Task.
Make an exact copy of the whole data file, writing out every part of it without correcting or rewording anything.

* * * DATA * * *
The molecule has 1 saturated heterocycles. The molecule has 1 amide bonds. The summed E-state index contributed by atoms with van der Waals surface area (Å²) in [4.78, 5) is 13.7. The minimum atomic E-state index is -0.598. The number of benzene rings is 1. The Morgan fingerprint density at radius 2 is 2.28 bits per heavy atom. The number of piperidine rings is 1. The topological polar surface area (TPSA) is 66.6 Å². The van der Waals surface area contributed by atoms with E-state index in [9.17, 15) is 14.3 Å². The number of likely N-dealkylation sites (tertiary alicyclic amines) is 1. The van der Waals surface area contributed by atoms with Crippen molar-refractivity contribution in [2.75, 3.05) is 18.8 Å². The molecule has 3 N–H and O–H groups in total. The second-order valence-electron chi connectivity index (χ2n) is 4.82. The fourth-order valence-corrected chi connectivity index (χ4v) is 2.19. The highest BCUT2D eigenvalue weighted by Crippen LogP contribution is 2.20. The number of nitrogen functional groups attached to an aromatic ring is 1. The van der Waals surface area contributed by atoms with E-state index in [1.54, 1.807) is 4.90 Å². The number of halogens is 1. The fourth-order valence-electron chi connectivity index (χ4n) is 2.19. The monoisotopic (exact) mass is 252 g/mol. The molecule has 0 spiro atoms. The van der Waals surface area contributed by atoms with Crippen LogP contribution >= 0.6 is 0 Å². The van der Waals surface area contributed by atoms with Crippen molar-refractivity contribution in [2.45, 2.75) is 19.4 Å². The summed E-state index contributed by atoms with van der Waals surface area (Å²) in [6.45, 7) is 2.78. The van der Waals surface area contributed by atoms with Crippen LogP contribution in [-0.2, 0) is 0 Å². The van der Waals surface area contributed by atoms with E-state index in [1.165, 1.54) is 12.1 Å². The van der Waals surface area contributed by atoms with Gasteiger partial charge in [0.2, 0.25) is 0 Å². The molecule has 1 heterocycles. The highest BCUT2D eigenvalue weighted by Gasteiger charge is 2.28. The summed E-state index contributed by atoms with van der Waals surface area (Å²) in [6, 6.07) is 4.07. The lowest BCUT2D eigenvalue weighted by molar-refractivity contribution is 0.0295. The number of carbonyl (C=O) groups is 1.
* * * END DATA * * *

The molecule has 1 saturated heterocycles. The molecule has 1 amide bonds. The summed E-state index contributed by atoms with van der Waals surface area (Å²) in [4.78, 5) is 13.7. The minimum atomic E-state index is -0.598. The number of benzene rings is 1. The Morgan fingerprint density at radius 2 is 2.28 bits per heavy atom. The number of piperidine rings is 1. The topological polar surface area (TPSA) is 66.6 Å². The van der Waals surface area contributed by atoms with E-state index in [9.17, 15) is 14.3 Å². The number of likely N-dealkylation sites (tertiary alicyclic amines) is 1. The van der Waals surface area contributed by atoms with Crippen molar-refractivity contribution in [2.75, 3.05) is 18.8 Å². The molecule has 3 N–H and O–H groups in total. The second-order valence-electron chi connectivity index (χ2n) is 4.82. The fourth-order valence-corrected chi connectivity index (χ4v) is 2.19. The highest BCUT2D eigenvalue weighted by Crippen LogP contribution is 2.20. The number of nitrogen functional groups attached to an aromatic ring is 1. The van der Waals surface area contributed by atoms with E-state index in [1.54, 1.807) is 4.90 Å². The number of halogens is 1. The fourth-order valence-electron chi connectivity index (χ4n) is 2.19. The monoisotopic (exact) mass is 252 g/mol. The molecule has 0 spiro atoms. The van der Waals surface area contributed by atoms with Crippen LogP contribution >= 0.6 is 0 Å². The van der Waals surface area contributed by atoms with Crippen molar-refractivity contribution in [2.45, 2.75) is 19.4 Å². The summed E-state index contributed by atoms with van der Waals surface area (Å²) in [6.45, 7) is 2.78. The van der Waals surface area contributed by atoms with Crippen LogP contribution in [-0.2, 0) is 0 Å². The van der Waals surface area contributed by atoms with E-state index in [1.165, 1.54) is 12.1 Å². The van der Waals surface area contributed by atoms with Gasteiger partial charge in [0.2, 0.25) is 0 Å². The molecule has 1 heterocycles. The highest BCUT2D eigenvalue weighted by Gasteiger charge is 2.28. The summed E-state index contributed by atoms with van der Waals surface area (Å²) in [6, 6.07) is 4.07. The lowest BCUT2D eigenvalue weighted by molar-refractivity contribution is 0.0295. The number of carbonyl (C=O) groups is 1.